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2018 Packard Fellowships Include 2 Computer Scientists

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A Packard Fellowships logo.

Two computer scientists were among the 18 early-career academics named Fellows on Tuesday by the David and Lucile Packard Foundation.

Credit: David and Lucile Packard Foundation

Two computer scientists were among the 18 early-career academics named Fellows on Tuesday by the David and Lucile Packard Foundation, each of whom will receive $875,000 over five years to pursue their research.

The Packard Fellowships in Science and Engineering are among the nation's largest nongovernmental fellowships, designed to allow maximum flexibility in how the funding is used.

The computer scientists among the recipients of the 2018 Packard Fellowships in Science and Engineering are:

Keenan Crane, an assistant professor in the Computer Science Department of Carnegie Mellon University. The Packard organization said that Crane "explores how the shapes and motions we observe in nature can be faithfully expressed in a language that is completely finite and discrete, and can hence be understood by a computer. His exploration of this question provides both new foundations for computation, as well as new ways to turn digital designs into physical, shape-shifting matter."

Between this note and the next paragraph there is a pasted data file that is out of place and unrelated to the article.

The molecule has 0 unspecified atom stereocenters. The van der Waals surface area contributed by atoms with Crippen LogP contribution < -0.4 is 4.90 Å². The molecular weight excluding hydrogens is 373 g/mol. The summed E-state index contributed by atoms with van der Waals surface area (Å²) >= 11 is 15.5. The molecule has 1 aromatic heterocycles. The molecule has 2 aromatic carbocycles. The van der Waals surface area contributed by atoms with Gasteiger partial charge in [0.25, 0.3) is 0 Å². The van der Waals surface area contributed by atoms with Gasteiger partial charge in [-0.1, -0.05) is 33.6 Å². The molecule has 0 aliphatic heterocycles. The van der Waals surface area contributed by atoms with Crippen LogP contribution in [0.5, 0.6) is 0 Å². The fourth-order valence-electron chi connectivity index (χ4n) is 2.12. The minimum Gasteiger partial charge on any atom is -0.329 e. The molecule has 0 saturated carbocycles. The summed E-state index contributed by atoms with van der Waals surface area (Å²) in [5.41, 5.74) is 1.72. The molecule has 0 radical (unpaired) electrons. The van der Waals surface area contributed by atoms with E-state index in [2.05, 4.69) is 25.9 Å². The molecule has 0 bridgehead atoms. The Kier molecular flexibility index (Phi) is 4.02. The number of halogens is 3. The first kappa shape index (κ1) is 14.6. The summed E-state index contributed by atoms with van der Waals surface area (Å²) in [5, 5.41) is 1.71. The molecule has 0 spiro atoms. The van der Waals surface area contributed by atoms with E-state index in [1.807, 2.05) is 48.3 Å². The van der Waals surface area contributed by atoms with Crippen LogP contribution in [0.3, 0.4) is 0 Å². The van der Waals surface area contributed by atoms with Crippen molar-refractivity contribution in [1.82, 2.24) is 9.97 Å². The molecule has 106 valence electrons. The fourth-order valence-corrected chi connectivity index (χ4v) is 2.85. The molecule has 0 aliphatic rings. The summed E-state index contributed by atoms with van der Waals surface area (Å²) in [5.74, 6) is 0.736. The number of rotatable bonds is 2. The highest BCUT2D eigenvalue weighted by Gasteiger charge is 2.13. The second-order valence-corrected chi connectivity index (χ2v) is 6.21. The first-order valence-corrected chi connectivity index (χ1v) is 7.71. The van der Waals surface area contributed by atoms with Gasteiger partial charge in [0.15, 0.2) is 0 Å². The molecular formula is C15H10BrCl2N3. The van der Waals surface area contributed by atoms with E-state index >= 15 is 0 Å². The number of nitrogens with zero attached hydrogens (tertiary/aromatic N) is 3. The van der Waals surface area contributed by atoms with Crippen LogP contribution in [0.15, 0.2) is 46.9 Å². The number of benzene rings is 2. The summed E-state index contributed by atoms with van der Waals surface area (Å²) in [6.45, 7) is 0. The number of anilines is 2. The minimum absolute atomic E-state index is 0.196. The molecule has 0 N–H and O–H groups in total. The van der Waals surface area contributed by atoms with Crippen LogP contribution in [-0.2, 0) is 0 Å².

Mahdi Soltanolkotabi, an assistant professor in the Ming Hsieh Department of Electrical Engineering, of the University of Southern California. Said the Packard organization, "Despite wide empirical success, many of the most commonly used learning algorithms lack a clear mathematical foundation and often rely on poorly understood and error-prone heuristics. Soltanolkotabi's research aims to develop a theoretical foundation for design and analysis of reliable learning algorithms, with applications spanning high-resolution imaging to artificial intelligence."

Each year, the Foundation invites 50 universities to nominate two faculty members for consideration. The Packard Fellowships Advisory Panel, a group of 12 internationally recognized scientists and engineers, evaluates the nominations and recommends Fellows for approval by the Packard Foundation Board of Trustees. Packard Fellows must be faculty members who are eligible to serve as principal investigators on research in the natural and physical sciences or engineering, and must be within the first three years of their faculty careers. Disciplines that are considered include physics, chemistry, mathematics, biology, astronomy, computer science, earth science, ocean science, and all branches of engineering.


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